- (b) Of the amounts made available by this Act not to exceed $250,000,000 shall be granted to the several States applying therefore, in the following manner: Each State shall be entitled to receive grants equal to one third of the amount expended by such State, including the civil subdivisions thereof, out of public moneys from all sources for the purposes set forth in subsection (a) of this section; and such grants shall be made quarterly, beginning with the second quarter in the calendar year 1933, and shall be made during any quarter upon the basis of such expenditures certified by the States to have been made during the preceding quarter.
- Sec. 5. Any State desiring to obtain funds under this Act shall through its Governor make application therefore from time to time to the Administrator. Each application so made shall present in the manner requested by the Administrator information showing (1) the amounts necessary to meet relief needs in the State during the period covered by such application and the amounts available from public or private sources within the State, its political subdivisions, and private agencies, to meet the relief needs of the State, (2) the provision made to assure adequate administrative supervision, (3) the provision made for suitable standards of relief, and (4) the purposes for which the funds requested will be used.
- Sec. 7. As used in the foregoing provisions of this Act, the term State shall include the District of Columbia, Alaska, Hawaii, the Virgin Islands, and Puerto Rico; and the term Governor shall include the Commissioners of the District of Columbia.
The Social Security Act of 1935
FERA was only a temporary measure. The Roosevelt administration understood more fundamental reforms were needed to prevent a recurrence of what had happened when the nation’s economy failed to provide the jobs and public relief necessary to meet the financial needs of unemployed workers and their families. President Roosevelt sent a message to Congress on June 8, 1934 in which he outlined what he believed was necessary.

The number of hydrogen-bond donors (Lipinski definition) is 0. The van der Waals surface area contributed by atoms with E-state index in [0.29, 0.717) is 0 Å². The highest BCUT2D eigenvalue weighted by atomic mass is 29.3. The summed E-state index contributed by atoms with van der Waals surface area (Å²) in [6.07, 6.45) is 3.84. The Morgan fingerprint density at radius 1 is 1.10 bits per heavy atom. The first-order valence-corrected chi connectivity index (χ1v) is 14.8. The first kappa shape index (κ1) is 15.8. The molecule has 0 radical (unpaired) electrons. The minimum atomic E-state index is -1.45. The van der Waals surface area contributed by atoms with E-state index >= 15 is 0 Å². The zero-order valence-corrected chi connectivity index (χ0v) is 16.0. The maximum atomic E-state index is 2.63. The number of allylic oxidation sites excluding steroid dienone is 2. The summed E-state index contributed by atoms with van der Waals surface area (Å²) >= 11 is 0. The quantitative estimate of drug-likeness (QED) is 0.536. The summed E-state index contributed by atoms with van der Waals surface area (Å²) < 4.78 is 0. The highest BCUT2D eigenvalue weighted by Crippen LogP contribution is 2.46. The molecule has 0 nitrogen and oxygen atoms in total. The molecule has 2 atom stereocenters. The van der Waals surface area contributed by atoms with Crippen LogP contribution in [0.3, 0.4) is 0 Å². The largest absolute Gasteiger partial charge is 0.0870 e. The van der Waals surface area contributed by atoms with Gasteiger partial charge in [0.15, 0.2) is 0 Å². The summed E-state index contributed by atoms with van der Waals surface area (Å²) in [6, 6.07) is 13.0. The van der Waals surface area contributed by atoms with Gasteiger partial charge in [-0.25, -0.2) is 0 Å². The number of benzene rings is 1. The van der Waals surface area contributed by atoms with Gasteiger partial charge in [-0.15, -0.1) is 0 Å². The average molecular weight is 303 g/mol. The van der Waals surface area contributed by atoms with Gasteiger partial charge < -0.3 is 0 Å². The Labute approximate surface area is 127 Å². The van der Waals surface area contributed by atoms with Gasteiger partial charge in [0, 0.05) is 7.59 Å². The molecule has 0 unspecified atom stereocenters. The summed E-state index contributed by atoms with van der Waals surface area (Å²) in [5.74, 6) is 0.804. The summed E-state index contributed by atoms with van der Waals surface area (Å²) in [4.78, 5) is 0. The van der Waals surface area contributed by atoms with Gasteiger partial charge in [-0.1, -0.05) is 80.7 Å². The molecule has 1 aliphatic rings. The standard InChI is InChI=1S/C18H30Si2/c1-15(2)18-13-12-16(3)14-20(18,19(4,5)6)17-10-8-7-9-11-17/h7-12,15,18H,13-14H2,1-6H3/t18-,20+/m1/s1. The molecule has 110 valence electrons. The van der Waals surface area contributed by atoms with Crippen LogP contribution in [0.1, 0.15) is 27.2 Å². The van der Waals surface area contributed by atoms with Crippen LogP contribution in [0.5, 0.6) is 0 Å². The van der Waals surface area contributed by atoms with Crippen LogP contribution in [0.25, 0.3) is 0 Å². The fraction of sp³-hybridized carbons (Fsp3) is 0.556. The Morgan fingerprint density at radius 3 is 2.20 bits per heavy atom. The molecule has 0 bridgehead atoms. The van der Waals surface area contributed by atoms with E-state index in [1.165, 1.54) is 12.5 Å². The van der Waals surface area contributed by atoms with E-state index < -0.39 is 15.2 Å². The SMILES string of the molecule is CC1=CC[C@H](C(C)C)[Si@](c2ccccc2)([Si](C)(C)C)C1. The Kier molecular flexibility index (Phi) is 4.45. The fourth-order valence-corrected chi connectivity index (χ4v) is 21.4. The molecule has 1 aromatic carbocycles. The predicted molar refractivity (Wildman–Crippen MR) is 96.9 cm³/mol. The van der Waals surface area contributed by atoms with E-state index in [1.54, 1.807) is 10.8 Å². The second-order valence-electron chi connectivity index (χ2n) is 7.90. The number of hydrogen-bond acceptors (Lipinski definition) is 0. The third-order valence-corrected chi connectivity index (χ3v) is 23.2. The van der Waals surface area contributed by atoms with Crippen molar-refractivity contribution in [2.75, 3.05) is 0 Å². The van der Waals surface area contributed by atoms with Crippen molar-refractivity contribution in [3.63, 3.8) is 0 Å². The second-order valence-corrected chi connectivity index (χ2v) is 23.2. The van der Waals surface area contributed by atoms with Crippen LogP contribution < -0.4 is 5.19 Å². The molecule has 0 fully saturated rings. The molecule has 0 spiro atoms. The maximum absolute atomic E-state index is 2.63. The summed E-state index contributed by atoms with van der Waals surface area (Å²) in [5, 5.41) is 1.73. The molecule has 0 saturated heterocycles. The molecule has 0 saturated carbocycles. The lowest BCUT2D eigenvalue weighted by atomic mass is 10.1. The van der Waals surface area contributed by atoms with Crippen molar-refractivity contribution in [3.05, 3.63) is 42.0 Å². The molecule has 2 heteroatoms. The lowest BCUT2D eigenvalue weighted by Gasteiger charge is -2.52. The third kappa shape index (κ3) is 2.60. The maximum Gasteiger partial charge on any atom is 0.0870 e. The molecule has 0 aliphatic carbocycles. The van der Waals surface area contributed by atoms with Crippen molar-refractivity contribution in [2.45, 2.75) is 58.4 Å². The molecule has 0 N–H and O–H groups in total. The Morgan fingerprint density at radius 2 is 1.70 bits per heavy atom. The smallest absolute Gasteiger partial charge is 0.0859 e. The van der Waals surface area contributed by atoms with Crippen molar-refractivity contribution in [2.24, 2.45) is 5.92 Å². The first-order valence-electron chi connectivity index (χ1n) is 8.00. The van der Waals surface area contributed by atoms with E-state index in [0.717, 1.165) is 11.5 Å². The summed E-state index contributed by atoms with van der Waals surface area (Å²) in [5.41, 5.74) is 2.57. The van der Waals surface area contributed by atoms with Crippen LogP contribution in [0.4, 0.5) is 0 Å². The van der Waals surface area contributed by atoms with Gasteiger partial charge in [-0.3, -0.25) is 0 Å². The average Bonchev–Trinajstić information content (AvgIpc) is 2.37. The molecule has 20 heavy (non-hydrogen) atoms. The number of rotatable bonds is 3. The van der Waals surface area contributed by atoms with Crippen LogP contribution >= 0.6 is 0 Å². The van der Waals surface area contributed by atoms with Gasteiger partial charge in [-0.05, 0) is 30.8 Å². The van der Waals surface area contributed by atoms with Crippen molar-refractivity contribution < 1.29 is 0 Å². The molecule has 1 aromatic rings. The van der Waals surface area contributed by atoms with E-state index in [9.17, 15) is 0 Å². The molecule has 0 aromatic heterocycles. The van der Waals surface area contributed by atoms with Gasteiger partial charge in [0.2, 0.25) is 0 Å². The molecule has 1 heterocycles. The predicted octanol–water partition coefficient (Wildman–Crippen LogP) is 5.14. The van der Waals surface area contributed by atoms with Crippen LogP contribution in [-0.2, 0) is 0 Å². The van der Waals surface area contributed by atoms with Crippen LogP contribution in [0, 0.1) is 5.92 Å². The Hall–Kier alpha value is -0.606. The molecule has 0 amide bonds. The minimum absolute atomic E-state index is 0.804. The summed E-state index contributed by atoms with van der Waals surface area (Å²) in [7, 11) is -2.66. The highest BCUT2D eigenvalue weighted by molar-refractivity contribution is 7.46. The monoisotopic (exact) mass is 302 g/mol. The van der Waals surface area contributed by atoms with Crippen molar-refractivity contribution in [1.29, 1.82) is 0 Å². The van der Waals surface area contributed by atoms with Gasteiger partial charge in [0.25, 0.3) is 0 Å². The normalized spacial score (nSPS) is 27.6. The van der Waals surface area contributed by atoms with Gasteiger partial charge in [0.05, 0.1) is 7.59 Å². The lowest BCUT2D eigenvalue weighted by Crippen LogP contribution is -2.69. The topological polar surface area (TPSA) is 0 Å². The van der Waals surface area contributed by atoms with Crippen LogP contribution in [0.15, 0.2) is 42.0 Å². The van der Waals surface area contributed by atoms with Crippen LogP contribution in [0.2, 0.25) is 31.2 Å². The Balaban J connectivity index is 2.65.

An Executive Order was issued June 29, 1934 that delegated to five Cabinet officers the responsibility to study methods of providing “security against the hazards and vicissitudes of life” with the primary purpose of developing a workable social insurance system. Named the Committee on Economic Security it was headed by Secretary of Labor Frances Perkins. She selected as key staff Arthur J. Altmeyer, the Assistant Secretary of Labor, and Edwin E. Witte, a professor of economics at the University of Wisconsin. A final 50-page committee report was filed on January 15, 1935 and sent to the Congress for hearings two days later, accompanied by draft legislative language. Following seven months of Congressional hearings and negotiations, on August 14, 1935 President Roosevelt signed the Social Security Act into law. The law was a landmark piece of legislation that created, among other things, the basic framework that guided the nation’s public welfare system for sixty years.
The Social Security Act consisted of 11 separate “titles” and it established three distinct types of programs designed to provide economic protections to different populations in different ways: 1) a system of state administered Unemployment Insurance programs designed to provide temporary financial assistance to able-bodied workers who lose their jobs through no fault of their own; 2) the Old Age and Survivors Insurance Program?, a universal and contributory social insurance program for eligible wage-earners who retired or died, leaving a spouse or family; and, 3) a system of state-federal public assistance programs for aged, blind, and dependent children deemed unable to earn wages and therefore participate in the social insurance programs.
The Public Welfare Titles